Setting Up a Restraining Order Defense in Florida
Once upon a time, Florida judges routinely granted extended restraining orders without asking too many questions. Times have changed. Judges almost always grant ex parte temporary restraining orders, but a permanent protective order is another matter. Particularly if there is a parallel proceeding in family court, effective defenses might be available.
Several different types of restraining orders are available in Florida. Some are responses to stalking and other activity which does not involve physical violence. Other orders protect alleged assault victims and prevent future violent incidents.
In all these proceedings, justice is about hearing both sides of the story and then responding appropriately. That’s why a Clearwater family law attorney is so critical, whether you are the petitioner or the respondent in a protective order matter. Without a strong advocate, your voice will not be heard.
What to Do if the Judge Grants an Ex Parte Order
First and foremost, obey all aspects of the protective order, even if some provisions are patently unnecessary or unfair. Protective order violations are serious matters, because they are a violation of a court order. Police officers who shy away from domestic disputes will readily enforce court orders from local judges.
On a related note, do not vent on social media. Such posts allow the other side to depict you as angry and vindictive. That’s not the picture you want to present to a judge in a permanent protective order hearing.
Additionally, prepare for your defense. Your attorney will need evidence to support your positions. Such evidence includes:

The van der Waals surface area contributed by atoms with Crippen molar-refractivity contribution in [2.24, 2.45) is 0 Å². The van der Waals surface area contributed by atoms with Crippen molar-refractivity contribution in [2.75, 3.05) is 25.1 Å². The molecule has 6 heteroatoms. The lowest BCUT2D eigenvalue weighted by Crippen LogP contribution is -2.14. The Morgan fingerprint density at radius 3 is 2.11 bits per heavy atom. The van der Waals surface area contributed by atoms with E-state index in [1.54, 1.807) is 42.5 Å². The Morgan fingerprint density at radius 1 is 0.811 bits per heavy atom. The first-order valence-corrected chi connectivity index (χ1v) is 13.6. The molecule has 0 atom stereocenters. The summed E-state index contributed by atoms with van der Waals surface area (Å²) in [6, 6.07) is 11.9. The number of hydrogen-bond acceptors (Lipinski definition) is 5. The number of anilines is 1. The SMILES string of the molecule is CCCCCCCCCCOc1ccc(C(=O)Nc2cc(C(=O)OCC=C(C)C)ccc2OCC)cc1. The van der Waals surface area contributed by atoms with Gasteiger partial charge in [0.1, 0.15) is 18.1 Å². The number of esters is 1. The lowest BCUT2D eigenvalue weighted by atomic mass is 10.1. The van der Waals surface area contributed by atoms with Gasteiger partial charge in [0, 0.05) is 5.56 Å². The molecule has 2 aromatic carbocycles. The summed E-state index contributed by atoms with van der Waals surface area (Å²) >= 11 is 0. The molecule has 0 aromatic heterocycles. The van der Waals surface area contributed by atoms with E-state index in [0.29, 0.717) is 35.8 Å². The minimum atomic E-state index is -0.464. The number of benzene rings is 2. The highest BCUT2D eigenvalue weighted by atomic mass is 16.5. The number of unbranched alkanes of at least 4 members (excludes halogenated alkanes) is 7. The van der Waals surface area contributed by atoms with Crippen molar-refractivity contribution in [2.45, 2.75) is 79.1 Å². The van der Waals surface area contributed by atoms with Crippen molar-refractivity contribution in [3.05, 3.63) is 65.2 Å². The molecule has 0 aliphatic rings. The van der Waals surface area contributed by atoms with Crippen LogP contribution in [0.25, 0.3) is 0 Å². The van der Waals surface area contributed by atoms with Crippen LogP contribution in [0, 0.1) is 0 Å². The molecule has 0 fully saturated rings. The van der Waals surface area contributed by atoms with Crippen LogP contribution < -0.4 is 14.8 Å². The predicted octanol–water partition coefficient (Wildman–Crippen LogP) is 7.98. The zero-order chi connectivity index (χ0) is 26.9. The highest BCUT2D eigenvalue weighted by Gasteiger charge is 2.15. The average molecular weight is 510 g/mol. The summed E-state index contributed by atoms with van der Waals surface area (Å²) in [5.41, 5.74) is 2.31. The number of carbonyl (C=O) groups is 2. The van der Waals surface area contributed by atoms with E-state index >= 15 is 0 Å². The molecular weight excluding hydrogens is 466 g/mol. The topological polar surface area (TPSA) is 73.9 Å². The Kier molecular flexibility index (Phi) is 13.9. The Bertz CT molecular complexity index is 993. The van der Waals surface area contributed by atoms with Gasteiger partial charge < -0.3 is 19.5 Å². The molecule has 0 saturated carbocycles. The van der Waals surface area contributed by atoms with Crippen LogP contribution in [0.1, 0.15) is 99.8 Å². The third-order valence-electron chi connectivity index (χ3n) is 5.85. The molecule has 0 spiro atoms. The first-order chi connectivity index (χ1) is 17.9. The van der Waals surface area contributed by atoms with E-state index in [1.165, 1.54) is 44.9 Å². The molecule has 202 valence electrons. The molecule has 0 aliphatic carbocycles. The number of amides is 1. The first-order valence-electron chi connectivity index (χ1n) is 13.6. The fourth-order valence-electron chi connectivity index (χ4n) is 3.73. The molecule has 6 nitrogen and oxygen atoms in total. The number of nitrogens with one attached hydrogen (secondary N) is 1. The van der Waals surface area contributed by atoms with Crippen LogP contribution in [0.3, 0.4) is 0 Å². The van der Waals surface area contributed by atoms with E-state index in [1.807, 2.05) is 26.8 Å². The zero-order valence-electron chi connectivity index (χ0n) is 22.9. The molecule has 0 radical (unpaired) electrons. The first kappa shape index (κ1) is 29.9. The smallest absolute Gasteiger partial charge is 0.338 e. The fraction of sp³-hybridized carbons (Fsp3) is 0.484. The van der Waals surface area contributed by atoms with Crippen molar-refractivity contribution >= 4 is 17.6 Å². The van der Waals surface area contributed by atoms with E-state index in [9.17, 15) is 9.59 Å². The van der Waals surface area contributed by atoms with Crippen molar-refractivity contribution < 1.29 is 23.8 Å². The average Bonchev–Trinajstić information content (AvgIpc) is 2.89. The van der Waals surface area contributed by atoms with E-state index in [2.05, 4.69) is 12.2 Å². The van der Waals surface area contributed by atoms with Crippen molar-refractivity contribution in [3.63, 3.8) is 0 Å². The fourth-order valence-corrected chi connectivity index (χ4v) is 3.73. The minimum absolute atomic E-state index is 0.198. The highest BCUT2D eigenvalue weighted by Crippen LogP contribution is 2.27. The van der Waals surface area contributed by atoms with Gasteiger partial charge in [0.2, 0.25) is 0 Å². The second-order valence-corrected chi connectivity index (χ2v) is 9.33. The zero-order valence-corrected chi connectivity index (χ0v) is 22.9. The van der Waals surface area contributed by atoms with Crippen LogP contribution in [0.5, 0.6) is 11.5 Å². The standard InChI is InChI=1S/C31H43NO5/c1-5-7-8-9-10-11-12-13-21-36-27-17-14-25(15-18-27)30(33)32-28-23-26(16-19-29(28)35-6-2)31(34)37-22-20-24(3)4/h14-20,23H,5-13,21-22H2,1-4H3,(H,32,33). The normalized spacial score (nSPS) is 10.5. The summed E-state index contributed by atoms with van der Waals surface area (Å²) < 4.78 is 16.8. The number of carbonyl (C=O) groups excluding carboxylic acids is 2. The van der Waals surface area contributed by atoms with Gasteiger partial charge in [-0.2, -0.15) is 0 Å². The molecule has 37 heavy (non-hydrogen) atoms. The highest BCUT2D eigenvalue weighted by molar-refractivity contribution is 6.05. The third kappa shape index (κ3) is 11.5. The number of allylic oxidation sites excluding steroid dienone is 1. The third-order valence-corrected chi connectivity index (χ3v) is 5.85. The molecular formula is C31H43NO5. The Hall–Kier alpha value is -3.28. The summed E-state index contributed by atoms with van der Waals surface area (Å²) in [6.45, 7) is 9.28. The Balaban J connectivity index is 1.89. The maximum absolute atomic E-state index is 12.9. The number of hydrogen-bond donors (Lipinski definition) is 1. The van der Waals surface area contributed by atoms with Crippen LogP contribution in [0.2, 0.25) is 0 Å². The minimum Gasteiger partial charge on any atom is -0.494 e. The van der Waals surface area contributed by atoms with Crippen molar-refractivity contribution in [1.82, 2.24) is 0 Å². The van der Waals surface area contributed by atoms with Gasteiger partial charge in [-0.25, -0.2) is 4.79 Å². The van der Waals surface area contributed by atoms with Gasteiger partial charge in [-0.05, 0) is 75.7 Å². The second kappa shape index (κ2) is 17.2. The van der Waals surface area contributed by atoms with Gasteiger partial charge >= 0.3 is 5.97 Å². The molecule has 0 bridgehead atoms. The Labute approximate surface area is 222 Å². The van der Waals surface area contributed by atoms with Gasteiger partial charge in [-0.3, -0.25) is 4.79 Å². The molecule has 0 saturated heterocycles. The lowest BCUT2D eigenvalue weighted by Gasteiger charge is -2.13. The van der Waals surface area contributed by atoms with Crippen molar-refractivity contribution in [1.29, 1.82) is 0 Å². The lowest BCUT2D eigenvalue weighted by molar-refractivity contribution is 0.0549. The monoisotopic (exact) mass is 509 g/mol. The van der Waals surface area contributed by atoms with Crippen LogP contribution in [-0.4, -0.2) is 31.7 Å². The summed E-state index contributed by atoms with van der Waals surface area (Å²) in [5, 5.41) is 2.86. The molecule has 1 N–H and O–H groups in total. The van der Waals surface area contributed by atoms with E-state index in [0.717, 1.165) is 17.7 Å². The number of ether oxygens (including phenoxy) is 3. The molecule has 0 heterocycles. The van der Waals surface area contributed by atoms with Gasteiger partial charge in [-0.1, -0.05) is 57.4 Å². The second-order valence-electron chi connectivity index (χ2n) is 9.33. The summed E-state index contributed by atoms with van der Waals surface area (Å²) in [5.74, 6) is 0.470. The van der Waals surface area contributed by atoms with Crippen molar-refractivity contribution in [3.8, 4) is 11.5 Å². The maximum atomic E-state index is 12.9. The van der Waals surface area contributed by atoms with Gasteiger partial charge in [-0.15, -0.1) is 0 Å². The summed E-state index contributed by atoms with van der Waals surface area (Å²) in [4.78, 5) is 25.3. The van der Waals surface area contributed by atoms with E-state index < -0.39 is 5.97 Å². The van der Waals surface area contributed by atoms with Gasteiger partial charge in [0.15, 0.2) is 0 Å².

- Photographs, clothing, and other relevant physical evidence,
- GPS or other records which indicate where you were at the time of an alleged violent incident, and
- Names and contact information of potential witnesses.
Typically, the burden of proof in restraining order hearings is a preponderance of the evidence (more likely than not). So, a little proof in either direction goes a long way.
What Not to Do
Do not destroy or conceal evidence. It does not matter if you had a good reason to do so. Such acts make it look like you have something to hide. And, if judges sense they are not getting the full story from one person, they strongly favor the other side.
Also, do not have any contact with the petitioner. Many protective orders are rather vague on this point, and there are usually communication loopholes. Do not take advantage of these loopholes and do not play fast and loose with the order. When it comes to communication, always err on the side of caution.
This point is difficult to follow if a child is involved. Frequently, the child only witnessed the alleged incident. So, it is easy to justify things like going to the child’s school or daycare. Resist these urges. Remind yourself that ex parte orders generally last only two weeks. At the full hearing, even if the judge finds for the petitioner, the judge will almost certainly make some visitation provisions.
Contact a Tenacious Lawyer
If someone gets a restraining order against you, it’s important to respond appropriately. For a free consultation with an experienced Clearwater domestic violence lawyer, contact Cairns Law, P.A. We routinely handle matters in Pinellas County and nearby jurisdictions.